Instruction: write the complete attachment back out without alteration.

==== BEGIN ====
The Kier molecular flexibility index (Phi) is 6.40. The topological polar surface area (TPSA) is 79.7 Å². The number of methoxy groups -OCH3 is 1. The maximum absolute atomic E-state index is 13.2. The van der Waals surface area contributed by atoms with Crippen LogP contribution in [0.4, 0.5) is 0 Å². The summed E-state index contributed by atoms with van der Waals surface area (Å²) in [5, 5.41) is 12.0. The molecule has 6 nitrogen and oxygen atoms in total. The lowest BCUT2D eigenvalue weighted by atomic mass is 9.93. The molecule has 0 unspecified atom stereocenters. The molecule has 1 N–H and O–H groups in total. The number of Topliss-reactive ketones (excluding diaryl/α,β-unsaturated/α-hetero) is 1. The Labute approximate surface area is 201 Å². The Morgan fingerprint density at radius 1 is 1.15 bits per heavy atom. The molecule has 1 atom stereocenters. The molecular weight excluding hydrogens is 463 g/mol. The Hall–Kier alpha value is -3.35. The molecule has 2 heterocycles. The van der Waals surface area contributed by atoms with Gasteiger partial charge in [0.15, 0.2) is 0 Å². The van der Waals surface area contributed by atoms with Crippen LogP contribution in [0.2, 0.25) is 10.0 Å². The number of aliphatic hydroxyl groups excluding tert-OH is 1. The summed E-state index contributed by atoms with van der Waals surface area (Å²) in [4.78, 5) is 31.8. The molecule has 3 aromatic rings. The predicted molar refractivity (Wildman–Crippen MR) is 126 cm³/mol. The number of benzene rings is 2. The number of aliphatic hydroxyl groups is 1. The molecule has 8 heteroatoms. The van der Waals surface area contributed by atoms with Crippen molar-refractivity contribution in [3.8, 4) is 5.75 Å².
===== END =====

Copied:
The Kier molecular flexibility index (Phi) is 6.40. The topological polar surface area (TPSA) is 79.7 Å². The number of methoxy groups -OCH3 is 1. The maximum absolute atomic E-state index is 13.2. The van der Waals surface area contributed by atoms with Crippen LogP contribution in [0.4, 0.5) is 0 Å². The summed E-state index contributed by atoms with van der Waals surface area (Å²) in [5, 5.41) is 12.0. The molecule has 6 nitrogen and oxygen atoms in total. The lowest BCUT2D eigenvalue weighted by atomic mass is 9.93. The molecule has 0 unspecified atom stereocenters. The molecule has 1 N–H and O–H groups in total. The number of Topliss-reactive ketones (excluding diaryl/α,β-unsaturated/α-hetero) is 1. The Labute approximate surface area is 201 Å². The Morgan fingerprint density at radius 1 is 1.15 bits per heavy atom. The molecule has 1 atom stereocenters. The molecular weight excluding hydrogens is 463 g/mol. The Hall–Kier alpha value is -3.35. The molecule has 2 heterocycles. The van der Waals surface area contributed by atoms with Gasteiger partial charge in [0.15, 0.2) is 0 Å². The van der Waals surface area contributed by atoms with Crippen LogP contribution in [0.2, 0.25) is 10.0 Å². The number of aliphatic hydroxyl groups excluding tert-OH is 1. The summed E-state index contributed by atoms with van der Waals surface area (Å²) in [4.78, 5) is 31.8. The molecule has 3 aromatic rings. The predicted molar refractivity (Wildman–Crippen MR) is 126 cm³/mol. The number of benzene rings is 2. The number of aliphatic hydroxyl groups is 1. The molecule has 8 heteroatoms. The van der Waals surface area contributed by atoms with Crippen molar-refractivity contribution in [3.8, 4) is 5.75 Å².